Security for the SMB: Preventing a Business Nightmare

T-Mobile. Home Depot. Target. California State University. All are large organizations that fell victim to expensive data breaches because of a third-party vendor, nor are they alone in that list!

For any small to medium-sized business (SMB), there are two very important points to be aware of:

1) Small companies are, in fact, targets.

Whether they handle data themselves or simply have access to systems that do, hackers will target them and their employees to install malware, gain access, or otherwise steal any information or digital products they can find.

2) Large companies know this!

Larger enterprises are increasingly auditing or basing their contract choices off of what security a prospect vendor has in place.

Any cyber criminal would seek out the weakest link in the security fence, and more often than not, that is the smaller vendors that lack the millions of dollars to spend each year on their own in-house information security teams and programs.

A padlock on a chain link fence.

Last year, numerous fast-food restaurants owned by both Wendy’s and CiCi’s Pizza were both hacked through the service providers for their cash registers, one via remote access and the other through social engineering to install malware. Oracle’s MICROS point-of-sale payment systems were also breached, impacting numerous retailers and hotels.

Even Netflix has recently had a breach through a third-party audio post-production company, where unreleased shows were stolen; Netflix refused to pay the demanded ransom, and the episodes were released to the public in late April, 2017. Other large studios who used the same small production company were equally threatened.

They are unlikely to be the last.

Hacked by chance: Larson Studios’ Nightmare

In a chilling description of the events surrounding the Larson Studios breach of the unreleased shows, it all came down to an old Windows 7 machine in the studio that the hackers stumbled across as one they could break into. Hackers do not necessarily target a company based on the value of what is secured; in some cases, they target purely because they found a hole to enter through, just as a thief would to an open window. The small, family-owned studio’s data was stolen, deleted from their servers, and held ransom by the hackers, before eventually being ransomed to Netflix and numerous other Hollywood studios in turn even after the vendor’s initial ransom had been paid.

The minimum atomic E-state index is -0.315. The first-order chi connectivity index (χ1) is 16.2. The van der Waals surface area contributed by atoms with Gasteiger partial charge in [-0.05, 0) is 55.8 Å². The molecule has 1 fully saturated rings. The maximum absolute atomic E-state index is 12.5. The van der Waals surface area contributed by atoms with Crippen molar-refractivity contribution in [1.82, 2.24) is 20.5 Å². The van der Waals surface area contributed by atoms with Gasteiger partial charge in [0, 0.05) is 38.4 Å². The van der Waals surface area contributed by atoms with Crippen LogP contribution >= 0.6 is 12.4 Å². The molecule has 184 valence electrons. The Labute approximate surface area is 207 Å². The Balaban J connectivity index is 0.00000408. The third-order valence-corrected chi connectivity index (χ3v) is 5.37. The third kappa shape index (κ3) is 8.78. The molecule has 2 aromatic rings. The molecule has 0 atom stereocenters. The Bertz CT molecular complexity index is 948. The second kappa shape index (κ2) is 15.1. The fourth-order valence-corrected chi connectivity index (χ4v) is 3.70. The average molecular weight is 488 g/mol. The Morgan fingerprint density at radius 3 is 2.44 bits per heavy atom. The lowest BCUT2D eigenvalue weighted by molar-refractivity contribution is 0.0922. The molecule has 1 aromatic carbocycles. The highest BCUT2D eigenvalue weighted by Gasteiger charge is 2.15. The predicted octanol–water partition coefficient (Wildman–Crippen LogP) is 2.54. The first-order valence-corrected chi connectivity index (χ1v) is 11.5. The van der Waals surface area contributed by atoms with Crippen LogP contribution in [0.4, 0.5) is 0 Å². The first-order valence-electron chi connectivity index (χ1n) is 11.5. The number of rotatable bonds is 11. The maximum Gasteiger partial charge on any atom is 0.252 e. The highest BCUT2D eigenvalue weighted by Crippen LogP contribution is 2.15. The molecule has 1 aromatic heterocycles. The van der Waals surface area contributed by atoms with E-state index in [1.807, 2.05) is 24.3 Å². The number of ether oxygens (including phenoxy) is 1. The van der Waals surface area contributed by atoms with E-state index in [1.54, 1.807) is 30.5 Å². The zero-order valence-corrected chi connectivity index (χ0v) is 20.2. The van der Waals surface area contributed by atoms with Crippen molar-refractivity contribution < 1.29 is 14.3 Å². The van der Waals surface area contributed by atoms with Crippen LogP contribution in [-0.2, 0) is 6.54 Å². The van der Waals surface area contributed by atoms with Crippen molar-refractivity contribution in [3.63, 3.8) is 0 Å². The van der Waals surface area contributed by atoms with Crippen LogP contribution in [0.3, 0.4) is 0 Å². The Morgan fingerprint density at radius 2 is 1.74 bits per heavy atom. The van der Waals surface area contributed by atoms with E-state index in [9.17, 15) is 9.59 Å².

A warning bell

Fortunately for Larson Studios, most of their clients and partner studios have decided to stick with them as they mutually work to tighten security. It has been a very difficult year for the small studio, and is both a warning bell and a wake-up call for the studio industry on the unseen risks of weak information security.

Such a breach could easily instead be a company’s death knell.

Many SMBs often provide independent services or systems to huge enterprises and rely on those contracts for their business. To be the source of a data breach could not only end that contract but also cause other clients to avoid or question your services, if not close down the entire business overnight.

With the numerous breaches, larger enterprises are more alert than ever to these risks, and most now audit their vendors’ security. A SMB could easily lose a contract simply because they lack a security program that a larger corporation is willing to risk their own reputation or security upon.

Tiro Security has many clients that are winning new business because they can lay out their security program from the start, reassuring their clients and potential contracts alike. We focus on SMBs, and so we understand how to work with them to make their budgets stretch as far as possible. We have evaluated many open-source and low-cost products; the pricing of the services we provide are typically less than half of what our competitors charge. We try our best to make InfoSec affordable for all companies, regardless of their size.